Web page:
• Thu. May 23rd, 2024

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Primary Engineer School Engagement Programme Boosted by Adient Awards Donation

Sunderland seat manufacturer, Adient, has presented its £1,500 Business Competitiveness award prize from the North East Automotive Alliance’s (NEAA) annual awards to Primary Engineer, in support of future talent.

Over the past 12 years Primary Engineer has created an engineering curriculum that spans Early Years, Primary, Secondary and Further Education institutions with its core aim to develop children and young people through engagement with engineering.

Adient, part of a global group who manufacturer one in every three seats in the world, collected the Business Competitiveness award for the second consecutive year at the regional automotive awards. Primary Engineer was chosen as the beneficiary of the winning donation following Adient’s involvement in a series of positive Science, Technology, Engineering & Mathematics (STEM) engagement programmes with three local schools.

Hayley Cheel, HR manager at Adient said: “We are thrilled to win this award two years running. Having already worked successfully with Primary Engineer, after donating our prize money last year, it was an obvious choice again this year.

“The Primary Engineer programme has enabled some of our engineers to work with three local schools on STEM related activities and this supports Adient’s wider school engagement strategy. We are delighted to award Primary Engineer the prize money that will enable us to work with a further three local schools this year.”

Ian Green, senior training controller at Nissan Motor Manufacturing (UK), who sponsored the Business Excellence award, presented the cheque to Primary Engineer’s Regional Director, Liam Weatherill, at Adient’s plant in Sunderland.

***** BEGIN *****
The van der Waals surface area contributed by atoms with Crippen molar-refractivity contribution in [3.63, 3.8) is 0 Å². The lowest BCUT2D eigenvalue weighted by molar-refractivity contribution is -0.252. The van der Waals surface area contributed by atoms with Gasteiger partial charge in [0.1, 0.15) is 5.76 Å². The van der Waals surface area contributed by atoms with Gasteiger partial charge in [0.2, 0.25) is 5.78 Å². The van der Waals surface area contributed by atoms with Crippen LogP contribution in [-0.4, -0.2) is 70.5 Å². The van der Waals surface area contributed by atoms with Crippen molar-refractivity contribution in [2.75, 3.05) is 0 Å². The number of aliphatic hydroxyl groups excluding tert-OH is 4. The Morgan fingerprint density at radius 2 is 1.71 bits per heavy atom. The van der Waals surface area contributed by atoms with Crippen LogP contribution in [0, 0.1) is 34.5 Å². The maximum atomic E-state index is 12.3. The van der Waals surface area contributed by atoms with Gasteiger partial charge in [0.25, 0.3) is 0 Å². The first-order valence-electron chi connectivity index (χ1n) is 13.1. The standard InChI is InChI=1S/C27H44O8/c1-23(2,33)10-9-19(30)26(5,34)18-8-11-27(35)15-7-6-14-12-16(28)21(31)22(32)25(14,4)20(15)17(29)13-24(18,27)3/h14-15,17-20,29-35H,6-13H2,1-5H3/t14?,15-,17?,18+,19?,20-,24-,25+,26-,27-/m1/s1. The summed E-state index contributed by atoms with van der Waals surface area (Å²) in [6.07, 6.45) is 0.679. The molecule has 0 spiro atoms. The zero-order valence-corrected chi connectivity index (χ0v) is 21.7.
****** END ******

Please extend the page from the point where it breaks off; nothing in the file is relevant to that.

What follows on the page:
Ian said: “Congratulations to Adient on this well-deserved win and I am delighted they have chosen to donate this prize money towards school engagement activities with Primary Engineer.

“It is vitally important that we continue to bridge the gap between industry and education, and employers like Adient backing STEM school engagement are a major part of this.”

Primary Engineer, one of the key STEM projects supported by the NEAA, delivers programmes to inspire children, pupils and teachers through continued professional development, whole class project work, competitions and exhibitions.

Liam Weatherill, regional director (North) at Primary Engineer said: “Adient’s donation will be used to inspire young people to consider STEM careers in the future. Supported by local engineers, our school programmes increase the knowledge and practical experience of teachers and encourage children to think like engineers.

“I’d like to congratulate Adient in winning the award and thank them for donating their prize money to Primary Engineer for a following year. This funding will enable us to further increase the number of schools in the North East that participate in our programmes. I would also like to thank the North East Automotive Alliance for their continued support.”

The NEAA automotive awards celebration, which took place in February, donated £14,000 to the region’s future talent and welcomed industrialists from some of the region’s major automotive companies, including Nissan Motor Manufacturing (UK), Calsonic Kansei, Unipres (UK), Komatsu UK, Adient Seating UK and Lear Corporation. The awards recognised some of the brightest youngsters and outstanding achievements of companies in the North East of England.

Paul Butler, chief executive of the NEAA said of the awards: “I am delighted that thanks to the support of our sponsors we have been able to award £14,000 in support of future talent and STEM projects. The donation to Primary Engineer on behalf of Adient is fantastic in terms of engaging with local schools around STEM activity and promoting our sector to the younger generation.”

The awards evening was gratefully sponsored by MAKE it Sunderland, Invest South Tyneside, Nissan Motor Manufacturing (UK), Gateshead College, RTC North and the University of Sunderland.

By admin